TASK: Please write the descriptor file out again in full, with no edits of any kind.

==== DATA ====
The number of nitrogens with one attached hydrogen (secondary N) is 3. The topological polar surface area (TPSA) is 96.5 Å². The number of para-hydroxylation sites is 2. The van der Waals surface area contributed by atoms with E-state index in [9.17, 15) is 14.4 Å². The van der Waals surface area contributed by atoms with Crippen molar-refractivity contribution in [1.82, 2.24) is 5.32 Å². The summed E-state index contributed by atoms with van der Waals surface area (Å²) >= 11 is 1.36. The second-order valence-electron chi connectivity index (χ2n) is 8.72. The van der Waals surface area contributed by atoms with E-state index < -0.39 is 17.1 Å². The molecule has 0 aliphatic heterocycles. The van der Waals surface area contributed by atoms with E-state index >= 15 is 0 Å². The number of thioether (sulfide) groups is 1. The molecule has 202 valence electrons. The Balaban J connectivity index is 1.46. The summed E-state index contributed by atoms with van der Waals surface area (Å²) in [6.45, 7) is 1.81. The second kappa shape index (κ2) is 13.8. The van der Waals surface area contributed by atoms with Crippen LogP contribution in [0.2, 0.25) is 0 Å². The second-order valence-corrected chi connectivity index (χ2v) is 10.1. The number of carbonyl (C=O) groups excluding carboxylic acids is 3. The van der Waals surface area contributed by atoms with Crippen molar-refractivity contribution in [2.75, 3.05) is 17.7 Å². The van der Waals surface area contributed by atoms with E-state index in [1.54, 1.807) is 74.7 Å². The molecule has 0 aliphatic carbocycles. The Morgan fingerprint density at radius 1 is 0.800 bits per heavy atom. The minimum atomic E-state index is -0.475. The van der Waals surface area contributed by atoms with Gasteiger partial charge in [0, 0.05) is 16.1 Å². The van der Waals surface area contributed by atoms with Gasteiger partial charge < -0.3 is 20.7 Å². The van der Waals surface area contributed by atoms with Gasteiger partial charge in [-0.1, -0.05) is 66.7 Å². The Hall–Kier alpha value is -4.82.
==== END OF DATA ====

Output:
The number of nitrogens with one attached hydrogen (secondary N) is 3. The topological polar surface area (TPSA) is 96.5 Å². The number of para-hydroxylation sites is 2. The van der Waals surface area contributed by atoms with E-state index in [9.17, 15) is 14.4 Å². The van der Waals surface area contributed by atoms with Crippen molar-refractivity contribution in [1.82, 2.24) is 5.32 Å². The summed E-state index contributed by atoms with van der Waals surface area (Å²) >= 11 is 1.36. The second-order valence-electron chi connectivity index (χ2n) is 8.72. The van der Waals surface area contributed by atoms with E-state index < -0.39 is 17.1 Å². The molecule has 0 aliphatic heterocycles. The van der Waals surface area contributed by atoms with E-state index >= 15 is 0 Å². The number of thioether (sulfide) groups is 1. The molecule has 202 valence electrons. The Balaban J connectivity index is 1.46. The summed E-state index contributed by atoms with van der Waals surface area (Å²) in [6.45, 7) is 1.81. The second kappa shape index (κ2) is 13.8. The van der Waals surface area contributed by atoms with Crippen LogP contribution in [0.2, 0.25) is 0 Å². The second-order valence-corrected chi connectivity index (χ2v) is 10.1. The number of carbonyl (C=O) groups excluding carboxylic acids is 3. The van der Waals surface area contributed by atoms with Crippen molar-refractivity contribution in [2.75, 3.05) is 17.7 Å². The van der Waals surface area contributed by atoms with E-state index in [1.54, 1.807) is 74.7 Å². The molecule has 0 aliphatic carbocycles. The Morgan fingerprint density at radius 1 is 0.800 bits per heavy atom. The minimum atomic E-state index is -0.475. The van der Waals surface area contributed by atoms with Gasteiger partial charge in [0, 0.05) is 16.1 Å². The van der Waals surface area contributed by atoms with Gasteiger partial charge < -0.3 is 20.7 Å². The van der Waals surface area contributed by atoms with Gasteiger partial charge in [-0.1, -0.05) is 66.7 Å². The Hall–Kier alpha value is -4.82.